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We Are Not Alone: How the Human "Planet" Is Colonized (video)

The gut microbiome is an emerging field that has been linked to many diseases and conditions affecting each and everyone of us from metabolism to potential neurological diseases.

Via - YourekaScience on YouTube Read More

"Never Really Alone" with Rob Dunn

As part of my freshman writing seminar in the Fall of 2014, I was fortunate to have a number of fascinating experts in symbioses and parasitism be willing to "televisit" my students. Here is Dr. Rob Dunn of North Carolina State University, discussing his laboratory's work with Demodex face mite... Read More

ASM Live 2015 - Prevalence of Streptococcus mutans serotype k in American School Children #asm2015

Presenters discuss prevalence of a recently discovered serotype of oral bacterium, with a possible link to a number of systemic diseases that was found for the first time in a small cohort of African-American schoolchildren in a southwest Alabama town.

Guest:

Stephanie Momeni, University o... Read More

Animals (and Plants) in a Microbial World

In this blog post (and fourth "Mu-Tube" video), I explore the idea that all animals and plants have evolved as part of a microbial world, and thus microbes are a part of us. I do this by having my undergraduate students explore two recently publications by Dr. Margaret McFall-Ngai,and recording... Read More

Modeling and predictive microbiology: Interview with An Vermeulen (Video)

An Vermeulen works at the Laboratory of Food Microbiology and Food Preservation of Ghent University. She is an industrial liaison officer for the laboratory as well as for the Flemish Cluster Predictive Microbiology in Foods, a cooperation between KULeuven and UGent, to improve the knowledge on ... Read More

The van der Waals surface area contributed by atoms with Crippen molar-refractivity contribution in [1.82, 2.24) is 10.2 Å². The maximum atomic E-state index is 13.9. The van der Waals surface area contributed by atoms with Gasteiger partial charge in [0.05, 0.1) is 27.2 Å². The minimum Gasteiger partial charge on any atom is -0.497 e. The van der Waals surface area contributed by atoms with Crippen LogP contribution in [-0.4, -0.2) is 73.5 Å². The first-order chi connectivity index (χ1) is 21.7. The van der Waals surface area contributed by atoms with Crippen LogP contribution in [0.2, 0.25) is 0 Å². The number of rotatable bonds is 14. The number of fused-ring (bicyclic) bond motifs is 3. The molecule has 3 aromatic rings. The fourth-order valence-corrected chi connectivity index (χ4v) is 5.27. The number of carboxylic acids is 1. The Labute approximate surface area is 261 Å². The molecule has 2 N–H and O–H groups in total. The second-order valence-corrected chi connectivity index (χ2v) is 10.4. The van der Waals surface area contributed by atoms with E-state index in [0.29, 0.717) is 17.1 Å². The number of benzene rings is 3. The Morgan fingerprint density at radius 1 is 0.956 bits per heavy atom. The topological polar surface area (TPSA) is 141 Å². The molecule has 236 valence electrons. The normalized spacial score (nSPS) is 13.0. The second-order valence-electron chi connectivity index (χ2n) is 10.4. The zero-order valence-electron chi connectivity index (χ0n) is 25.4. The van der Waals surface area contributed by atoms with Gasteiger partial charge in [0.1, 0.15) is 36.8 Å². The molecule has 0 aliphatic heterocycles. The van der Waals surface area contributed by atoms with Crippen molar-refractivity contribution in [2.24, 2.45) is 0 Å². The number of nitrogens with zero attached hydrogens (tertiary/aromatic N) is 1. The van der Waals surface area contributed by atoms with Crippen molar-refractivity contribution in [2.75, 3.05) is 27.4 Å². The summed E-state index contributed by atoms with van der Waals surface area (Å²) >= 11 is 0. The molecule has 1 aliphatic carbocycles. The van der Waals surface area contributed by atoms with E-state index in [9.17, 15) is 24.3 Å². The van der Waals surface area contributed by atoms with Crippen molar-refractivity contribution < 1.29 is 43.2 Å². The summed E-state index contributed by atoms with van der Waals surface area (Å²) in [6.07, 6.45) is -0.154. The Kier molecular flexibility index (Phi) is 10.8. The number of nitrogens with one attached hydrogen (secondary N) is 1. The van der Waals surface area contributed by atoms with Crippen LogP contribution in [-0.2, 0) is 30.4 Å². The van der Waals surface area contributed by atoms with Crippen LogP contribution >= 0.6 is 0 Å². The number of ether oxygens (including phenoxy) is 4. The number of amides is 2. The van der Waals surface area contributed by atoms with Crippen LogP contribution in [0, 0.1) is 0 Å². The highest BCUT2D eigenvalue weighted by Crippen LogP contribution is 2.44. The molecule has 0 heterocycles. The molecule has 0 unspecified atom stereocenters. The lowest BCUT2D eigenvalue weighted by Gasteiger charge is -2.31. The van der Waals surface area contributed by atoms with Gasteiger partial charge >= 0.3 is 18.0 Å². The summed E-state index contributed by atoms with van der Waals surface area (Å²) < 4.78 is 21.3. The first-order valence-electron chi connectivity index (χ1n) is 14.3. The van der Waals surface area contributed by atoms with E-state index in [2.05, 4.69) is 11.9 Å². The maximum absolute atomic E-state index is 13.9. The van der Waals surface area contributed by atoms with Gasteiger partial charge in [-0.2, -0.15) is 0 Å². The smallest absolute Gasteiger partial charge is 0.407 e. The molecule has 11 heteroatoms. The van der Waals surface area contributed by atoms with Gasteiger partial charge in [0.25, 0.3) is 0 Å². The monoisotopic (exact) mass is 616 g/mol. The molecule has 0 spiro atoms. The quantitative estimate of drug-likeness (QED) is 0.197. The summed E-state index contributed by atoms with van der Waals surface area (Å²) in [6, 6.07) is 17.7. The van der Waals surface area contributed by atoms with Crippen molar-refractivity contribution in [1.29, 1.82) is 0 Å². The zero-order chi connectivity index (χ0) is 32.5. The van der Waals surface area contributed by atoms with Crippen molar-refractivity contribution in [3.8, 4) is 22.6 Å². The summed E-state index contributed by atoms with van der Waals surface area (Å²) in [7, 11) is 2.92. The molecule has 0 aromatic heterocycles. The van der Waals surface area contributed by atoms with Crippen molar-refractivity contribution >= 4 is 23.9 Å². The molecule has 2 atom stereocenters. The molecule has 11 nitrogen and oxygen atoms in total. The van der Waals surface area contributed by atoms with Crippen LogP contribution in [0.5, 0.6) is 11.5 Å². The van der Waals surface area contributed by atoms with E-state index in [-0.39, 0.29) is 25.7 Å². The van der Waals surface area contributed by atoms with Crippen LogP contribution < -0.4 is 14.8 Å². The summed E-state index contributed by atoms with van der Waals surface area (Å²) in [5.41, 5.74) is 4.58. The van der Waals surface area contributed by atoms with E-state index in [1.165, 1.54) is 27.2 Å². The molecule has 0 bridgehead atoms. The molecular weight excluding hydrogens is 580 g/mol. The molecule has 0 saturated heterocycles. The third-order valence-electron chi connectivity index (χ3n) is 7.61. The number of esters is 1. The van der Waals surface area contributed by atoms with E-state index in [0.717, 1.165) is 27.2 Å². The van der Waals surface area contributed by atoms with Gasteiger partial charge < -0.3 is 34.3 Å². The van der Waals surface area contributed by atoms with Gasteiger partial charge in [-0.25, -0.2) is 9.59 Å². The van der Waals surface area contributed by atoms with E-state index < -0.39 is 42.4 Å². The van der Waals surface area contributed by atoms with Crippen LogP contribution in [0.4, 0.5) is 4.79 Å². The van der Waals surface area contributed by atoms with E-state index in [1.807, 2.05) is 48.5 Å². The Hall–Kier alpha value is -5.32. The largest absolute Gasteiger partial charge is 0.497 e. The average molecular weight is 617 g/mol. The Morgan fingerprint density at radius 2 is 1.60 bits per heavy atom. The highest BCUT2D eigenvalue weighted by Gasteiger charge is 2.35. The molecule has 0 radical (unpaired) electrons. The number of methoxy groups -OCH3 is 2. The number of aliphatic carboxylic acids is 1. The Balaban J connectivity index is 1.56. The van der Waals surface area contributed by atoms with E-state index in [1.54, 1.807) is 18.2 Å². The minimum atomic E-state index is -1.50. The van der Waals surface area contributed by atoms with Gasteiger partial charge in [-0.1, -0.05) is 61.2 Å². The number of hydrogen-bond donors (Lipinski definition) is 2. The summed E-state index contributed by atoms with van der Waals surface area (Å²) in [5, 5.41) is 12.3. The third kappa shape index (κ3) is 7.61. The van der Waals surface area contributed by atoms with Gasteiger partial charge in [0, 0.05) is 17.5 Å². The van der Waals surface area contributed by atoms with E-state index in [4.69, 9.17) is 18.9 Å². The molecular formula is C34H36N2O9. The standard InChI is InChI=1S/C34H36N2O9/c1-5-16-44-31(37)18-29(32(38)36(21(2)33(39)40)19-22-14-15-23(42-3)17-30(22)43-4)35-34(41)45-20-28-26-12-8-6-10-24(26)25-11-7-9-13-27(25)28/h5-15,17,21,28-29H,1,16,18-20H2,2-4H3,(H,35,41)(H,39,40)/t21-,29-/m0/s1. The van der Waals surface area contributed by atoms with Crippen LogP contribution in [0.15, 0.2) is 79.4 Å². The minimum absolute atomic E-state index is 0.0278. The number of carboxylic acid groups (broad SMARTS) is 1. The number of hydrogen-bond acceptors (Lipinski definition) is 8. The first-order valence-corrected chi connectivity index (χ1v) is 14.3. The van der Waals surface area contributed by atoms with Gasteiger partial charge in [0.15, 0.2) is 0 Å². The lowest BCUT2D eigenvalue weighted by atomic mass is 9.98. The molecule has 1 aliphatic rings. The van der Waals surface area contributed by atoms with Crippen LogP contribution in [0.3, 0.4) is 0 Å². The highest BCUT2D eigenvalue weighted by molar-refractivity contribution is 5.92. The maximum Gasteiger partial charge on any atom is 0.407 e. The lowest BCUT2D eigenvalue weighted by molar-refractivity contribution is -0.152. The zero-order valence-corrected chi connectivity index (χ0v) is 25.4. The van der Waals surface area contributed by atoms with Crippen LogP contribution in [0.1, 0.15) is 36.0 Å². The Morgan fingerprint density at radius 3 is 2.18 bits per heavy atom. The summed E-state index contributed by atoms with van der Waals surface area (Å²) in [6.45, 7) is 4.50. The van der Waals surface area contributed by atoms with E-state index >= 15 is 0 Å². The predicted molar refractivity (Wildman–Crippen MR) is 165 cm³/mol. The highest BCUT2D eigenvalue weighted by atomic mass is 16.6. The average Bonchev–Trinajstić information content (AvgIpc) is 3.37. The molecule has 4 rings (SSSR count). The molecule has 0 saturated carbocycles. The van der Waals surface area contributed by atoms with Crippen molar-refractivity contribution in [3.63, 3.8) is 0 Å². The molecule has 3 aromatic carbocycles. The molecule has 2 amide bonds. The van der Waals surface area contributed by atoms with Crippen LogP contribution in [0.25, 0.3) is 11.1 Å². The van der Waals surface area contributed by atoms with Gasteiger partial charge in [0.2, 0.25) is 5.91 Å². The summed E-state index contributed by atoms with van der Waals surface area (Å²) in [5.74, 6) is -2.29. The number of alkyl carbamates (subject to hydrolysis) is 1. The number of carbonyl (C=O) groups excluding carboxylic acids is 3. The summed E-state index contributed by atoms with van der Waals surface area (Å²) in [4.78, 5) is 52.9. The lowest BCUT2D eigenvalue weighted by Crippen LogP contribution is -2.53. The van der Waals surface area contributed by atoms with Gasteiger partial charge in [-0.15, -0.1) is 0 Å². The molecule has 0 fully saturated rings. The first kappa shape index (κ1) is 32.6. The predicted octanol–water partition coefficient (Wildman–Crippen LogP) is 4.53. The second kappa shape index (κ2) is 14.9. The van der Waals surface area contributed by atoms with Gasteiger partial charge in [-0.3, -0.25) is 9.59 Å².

ICAAC 2013 - C. difficile Update


Patients getting medical care can catch serious infections called healthcare-associated infections (HAIs). While most types of HAIs... Read More

Oregon geologist says Curiosity's images show Earth-like soils on Mars

Soil deep in a crater dating to some 3.7 billion years ago contains evidence that Mars was once much warmer and wetter, says University of Oregon geologist Gregory Retallack, based on images and data captured by the rover Curiosity.

NASA rovers have shown Martian landscapes littered with loos... Read More

Supercomputer Modelling of a Complete Human Viral Pathogen: Poliovirus (Polio virus)

Follow the reconstruction and simulation of poliovirus using the BlueGene/Q supercomputer at the Victorian Life Sciences Computation Initiative. The poliovirus model is being used as a basis for understanding antiviral drugs, virus infection and helps us to learn how to model related viruses suc... Read More

Cancer Survivor Saved by Measles Virus Raises Funds for Expanded Trial

After battling blood cancer for 10 years, Stacy Erholtz has no signs of the disease, thanks to an experimental treatment that used an engineered version of the measles virus.